I would suffer the same confusion a few years later when Poison released their first album.
My first CD was Cinderella’s Long Cold Winter. I didn’t have a CD player. I bought that album in CD format in an attempt to motivate myself to plunk down the cash and get a CD player. I was huge on Cinderella at the time, and thought it would be the motivation I needed. It was a long time before I actually listened to that CD in my new CD player.
One thing we lost with the progression of music media from albums, to cassettes, then CD’s and now MP3’s…album art. I used to use those plastic push pins to display my favorite album art on the walls of my bedroom. Push the pin into the wall, then rest the album cover on the push pin. No harm no foul. With cassettes, the album art was pointless. CD’s were better, but still too small to display proudly as art.
I do miss album art.
As we moved into the late 80’s glam metal was hitting the mainstream. Bands like Guns N’ Roses, Poison, Tesla, and Whitesnake were all over the place. Van Halen was now Van Hagar, and there was a coast to coast heavy metal radio station called Z-Rock.
But aside from Queensrÿche and Guns N’ Roses, it was all starting to sound the same. A new song would catch your attention, and then quickly fade to obscurity as you realized it was just another catchy chorus with a guitar solo half way through that sounded no different from the thousands of other guitar solos. I was so sick of fast picking guitar solos that I would almost fast forward through them. If I was in a singing mood, then they were an opportunity to drink some water or coffee to sooth a tired voice box.
I went to the Whitesnake concert when they came to the Twin Cities. Great White opened for them, but we missed opening act. I forgot the tickets at home and we had to turn back and get them. Adrian Vandenberg and Vivian Campbell were the guitarist on that tour. Probably the biggest egos in heavy metal guitar at that time. Every song gave way to dual ten minute guitar solos.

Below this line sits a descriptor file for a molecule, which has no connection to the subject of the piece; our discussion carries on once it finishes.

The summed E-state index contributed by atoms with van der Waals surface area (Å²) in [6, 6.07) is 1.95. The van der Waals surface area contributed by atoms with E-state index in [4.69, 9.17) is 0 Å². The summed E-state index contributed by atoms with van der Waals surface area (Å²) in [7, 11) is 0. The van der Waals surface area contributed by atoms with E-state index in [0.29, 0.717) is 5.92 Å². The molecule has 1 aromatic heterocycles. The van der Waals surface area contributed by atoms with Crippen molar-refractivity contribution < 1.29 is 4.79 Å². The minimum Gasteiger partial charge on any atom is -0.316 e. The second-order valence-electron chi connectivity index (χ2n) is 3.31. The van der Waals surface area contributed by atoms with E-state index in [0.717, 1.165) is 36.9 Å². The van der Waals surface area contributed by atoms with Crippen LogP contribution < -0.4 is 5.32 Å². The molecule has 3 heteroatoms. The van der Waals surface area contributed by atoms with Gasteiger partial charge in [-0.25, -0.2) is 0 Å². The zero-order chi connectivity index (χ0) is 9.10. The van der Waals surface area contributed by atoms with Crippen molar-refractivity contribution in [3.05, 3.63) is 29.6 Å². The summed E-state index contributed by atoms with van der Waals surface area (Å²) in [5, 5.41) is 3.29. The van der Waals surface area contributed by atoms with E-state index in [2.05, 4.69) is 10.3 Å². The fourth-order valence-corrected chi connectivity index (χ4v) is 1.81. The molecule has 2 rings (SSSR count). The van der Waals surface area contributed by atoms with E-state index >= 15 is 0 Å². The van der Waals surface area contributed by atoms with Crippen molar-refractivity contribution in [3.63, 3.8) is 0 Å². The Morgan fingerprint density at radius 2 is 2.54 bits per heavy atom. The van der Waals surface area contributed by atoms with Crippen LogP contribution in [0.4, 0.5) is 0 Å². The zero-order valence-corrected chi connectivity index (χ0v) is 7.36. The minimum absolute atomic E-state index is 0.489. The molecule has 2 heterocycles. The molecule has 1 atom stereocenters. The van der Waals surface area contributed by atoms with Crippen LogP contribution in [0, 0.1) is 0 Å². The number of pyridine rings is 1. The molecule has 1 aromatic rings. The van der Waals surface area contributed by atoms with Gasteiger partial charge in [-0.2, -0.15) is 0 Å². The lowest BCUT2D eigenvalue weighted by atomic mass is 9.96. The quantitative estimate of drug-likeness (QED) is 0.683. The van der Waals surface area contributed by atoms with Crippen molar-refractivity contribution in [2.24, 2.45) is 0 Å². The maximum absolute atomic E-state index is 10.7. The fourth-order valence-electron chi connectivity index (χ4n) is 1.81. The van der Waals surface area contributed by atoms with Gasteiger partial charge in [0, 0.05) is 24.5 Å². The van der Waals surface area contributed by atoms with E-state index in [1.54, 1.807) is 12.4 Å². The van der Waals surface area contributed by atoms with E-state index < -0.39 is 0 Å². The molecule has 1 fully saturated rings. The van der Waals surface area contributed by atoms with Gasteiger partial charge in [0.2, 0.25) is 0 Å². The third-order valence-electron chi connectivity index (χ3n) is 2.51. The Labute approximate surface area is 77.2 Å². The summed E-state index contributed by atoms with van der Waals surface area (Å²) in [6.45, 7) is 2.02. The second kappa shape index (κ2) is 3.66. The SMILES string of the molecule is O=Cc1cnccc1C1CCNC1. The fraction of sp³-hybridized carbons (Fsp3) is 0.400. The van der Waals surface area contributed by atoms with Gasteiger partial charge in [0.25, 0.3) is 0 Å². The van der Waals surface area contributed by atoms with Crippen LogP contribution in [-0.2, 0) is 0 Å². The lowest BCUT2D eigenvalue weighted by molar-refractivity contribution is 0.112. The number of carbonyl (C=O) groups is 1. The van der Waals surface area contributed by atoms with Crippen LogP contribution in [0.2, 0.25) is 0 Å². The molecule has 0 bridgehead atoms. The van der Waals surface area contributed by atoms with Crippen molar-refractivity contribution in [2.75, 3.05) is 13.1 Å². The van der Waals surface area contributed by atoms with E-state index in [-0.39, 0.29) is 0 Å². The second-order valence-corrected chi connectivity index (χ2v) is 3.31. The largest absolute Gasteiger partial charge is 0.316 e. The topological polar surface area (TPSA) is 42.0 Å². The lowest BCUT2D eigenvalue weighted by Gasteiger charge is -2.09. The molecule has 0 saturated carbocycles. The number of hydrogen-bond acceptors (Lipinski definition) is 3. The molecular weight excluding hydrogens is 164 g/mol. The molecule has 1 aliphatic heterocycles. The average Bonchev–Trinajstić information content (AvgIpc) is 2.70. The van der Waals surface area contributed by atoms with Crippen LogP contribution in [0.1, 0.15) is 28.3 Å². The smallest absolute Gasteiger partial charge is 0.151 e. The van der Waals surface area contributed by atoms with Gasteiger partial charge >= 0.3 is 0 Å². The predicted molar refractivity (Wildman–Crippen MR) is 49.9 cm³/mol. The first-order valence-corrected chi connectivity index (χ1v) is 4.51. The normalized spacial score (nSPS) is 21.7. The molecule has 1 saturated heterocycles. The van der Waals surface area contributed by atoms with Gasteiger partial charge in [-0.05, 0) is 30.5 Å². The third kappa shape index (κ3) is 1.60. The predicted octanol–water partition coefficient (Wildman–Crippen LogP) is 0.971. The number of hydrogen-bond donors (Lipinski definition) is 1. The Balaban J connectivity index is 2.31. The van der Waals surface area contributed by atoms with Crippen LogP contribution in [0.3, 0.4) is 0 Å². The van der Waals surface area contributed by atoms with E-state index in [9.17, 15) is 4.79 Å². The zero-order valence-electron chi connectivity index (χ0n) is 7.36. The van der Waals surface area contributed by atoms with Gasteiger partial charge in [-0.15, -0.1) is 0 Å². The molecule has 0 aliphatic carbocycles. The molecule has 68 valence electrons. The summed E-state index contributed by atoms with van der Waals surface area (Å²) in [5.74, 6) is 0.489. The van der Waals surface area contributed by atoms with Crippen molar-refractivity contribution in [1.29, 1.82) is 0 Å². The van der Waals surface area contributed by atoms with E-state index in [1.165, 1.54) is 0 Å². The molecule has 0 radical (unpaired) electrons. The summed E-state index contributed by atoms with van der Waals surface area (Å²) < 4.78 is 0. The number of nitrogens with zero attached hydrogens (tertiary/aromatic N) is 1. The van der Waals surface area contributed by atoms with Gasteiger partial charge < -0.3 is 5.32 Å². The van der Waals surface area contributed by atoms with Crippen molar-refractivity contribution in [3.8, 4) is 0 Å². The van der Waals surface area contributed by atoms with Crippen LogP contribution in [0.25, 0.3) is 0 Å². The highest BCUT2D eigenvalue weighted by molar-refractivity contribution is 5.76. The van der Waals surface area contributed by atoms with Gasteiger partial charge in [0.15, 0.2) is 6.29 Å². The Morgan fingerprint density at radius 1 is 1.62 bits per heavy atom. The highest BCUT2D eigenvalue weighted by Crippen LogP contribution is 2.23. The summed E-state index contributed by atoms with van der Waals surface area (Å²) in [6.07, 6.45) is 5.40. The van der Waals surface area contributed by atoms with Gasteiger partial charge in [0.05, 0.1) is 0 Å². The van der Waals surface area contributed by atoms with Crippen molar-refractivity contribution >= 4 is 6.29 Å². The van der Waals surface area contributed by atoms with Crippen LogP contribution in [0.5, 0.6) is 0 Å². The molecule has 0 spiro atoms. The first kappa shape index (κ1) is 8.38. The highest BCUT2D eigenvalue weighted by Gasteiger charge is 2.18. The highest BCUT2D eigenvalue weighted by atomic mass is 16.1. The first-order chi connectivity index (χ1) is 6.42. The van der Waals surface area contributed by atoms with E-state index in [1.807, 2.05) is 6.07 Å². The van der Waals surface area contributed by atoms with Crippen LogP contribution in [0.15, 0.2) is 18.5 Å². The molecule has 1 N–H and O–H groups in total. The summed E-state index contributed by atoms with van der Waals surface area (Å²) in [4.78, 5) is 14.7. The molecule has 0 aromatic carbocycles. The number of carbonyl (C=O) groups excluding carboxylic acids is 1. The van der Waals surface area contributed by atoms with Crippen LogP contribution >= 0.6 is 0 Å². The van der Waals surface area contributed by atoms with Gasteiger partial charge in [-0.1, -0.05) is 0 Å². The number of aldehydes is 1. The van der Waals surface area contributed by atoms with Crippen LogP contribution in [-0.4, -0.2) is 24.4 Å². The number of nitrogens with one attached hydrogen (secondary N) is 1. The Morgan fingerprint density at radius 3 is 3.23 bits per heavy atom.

It was fricken ridiculous!
Would have been great to see John Sykes up there instead of Adrian, but what do you do.
I was so craving something fresh by the time the worlds calendars rolled into the 90’s. GNR was self-destructing so anything new and fresh from them was hopeless. Those bands that were releasing new stuff was just doing more of the same.
Then Nirvana burst upon the scene!
The sound was so fresh! It was rock n roll without the guitar solo! And did it change things!
90’s music became dark and brooding. All these new bands did was whine about how unfair life was. The message was life sucks, accept it…get over it! No longer was it the one who dies with the most stuff wins, it was the one who dies, still dies. The music that now dominated the airwaves used to be called alternative, now it was main stream. Even though it refused to drop the moniker.
I almost went country. Listening to the radio was painful. I was quickly missing the 80’s and the never ending guitar solo. At least the message was upbeat.
One final point.
As I drove along one day doing my truck driving thing, I did as I always did. Reflect on life, the world around me, my family, yesterday, or whatever topic kept me from going insane from boredom.
For whatever reason I was pondering the fate of Glam Metal and its demise. That somehow led to the topic of Kurt Cobain and his suicide. Then it dawned on me. Kurt Cobain didn’t stick a shotgun in his mouth and pull the trigger because he was depressed. He could no longer live with the knowledge that he single handedly killed Glam Metal. Killing an entire genre of music was too much to bear.
I think he ultimately felt the deaths of Kevin DuBrow and Jani Lane, would be on his hands. Both of these lead singers dying of depression because Nirvana killed their livelihoods. Took away their spot light. No, Cobain didn’t know these two men would die alone, but he knew the long term ramifications of “Smells Like Teen Spirit” on the world of music.
No matter how hard he tried, he could not wash the blood of Glam Metal off his hands.